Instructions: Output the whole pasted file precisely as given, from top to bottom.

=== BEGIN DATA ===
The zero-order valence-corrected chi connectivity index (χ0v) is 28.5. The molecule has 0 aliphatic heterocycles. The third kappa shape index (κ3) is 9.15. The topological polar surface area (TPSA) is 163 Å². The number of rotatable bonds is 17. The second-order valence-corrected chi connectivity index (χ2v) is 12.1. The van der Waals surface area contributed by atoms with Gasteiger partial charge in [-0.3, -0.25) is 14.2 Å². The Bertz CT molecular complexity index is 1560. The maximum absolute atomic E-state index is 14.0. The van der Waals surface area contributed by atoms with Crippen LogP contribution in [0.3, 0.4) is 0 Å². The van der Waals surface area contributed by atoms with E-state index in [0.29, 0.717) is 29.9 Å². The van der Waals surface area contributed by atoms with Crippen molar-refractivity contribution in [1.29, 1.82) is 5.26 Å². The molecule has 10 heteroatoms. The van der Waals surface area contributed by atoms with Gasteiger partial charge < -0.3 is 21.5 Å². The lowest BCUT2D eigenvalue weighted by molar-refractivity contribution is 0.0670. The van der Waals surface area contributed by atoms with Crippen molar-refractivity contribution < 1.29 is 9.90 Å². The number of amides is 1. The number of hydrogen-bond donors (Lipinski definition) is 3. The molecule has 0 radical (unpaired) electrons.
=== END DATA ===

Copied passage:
The zero-order valence-corrected chi connectivity index (χ0v) is 28.5. The molecule has 0 aliphatic heterocycles. The third kappa shape index (κ3) is 9.15. The topological polar surface area (TPSA) is 163 Å². The number of rotatable bonds is 17. The second-order valence-corrected chi connectivity index (χ2v) is 12.1. The van der Waals surface area contributed by atoms with Gasteiger partial charge in [-0.3, -0.25) is 14.2 Å². The Bertz CT molecular complexity index is 1560. The maximum absolute atomic E-state index is 14.0. The van der Waals surface area contributed by atoms with Crippen LogP contribution in [0.3, 0.4) is 0 Å². The van der Waals surface area contributed by atoms with E-state index in [0.29, 0.717) is 29.9 Å². The van der Waals surface area contributed by atoms with Crippen molar-refractivity contribution in [1.29, 1.82) is 5.26 Å². The molecule has 10 heteroatoms. The van der Waals surface area contributed by atoms with Gasteiger partial charge < -0.3 is 21.5 Å². The lowest BCUT2D eigenvalue weighted by molar-refractivity contribution is 0.0670. The van der Waals surface area contributed by atoms with Crippen molar-refractivity contribution < 1.29 is 9.90 Å². The number of amides is 1. The number of hydrogen-bond donors (Lipinski definition) is 3. The molecule has 0 radical (unpaired) electrons.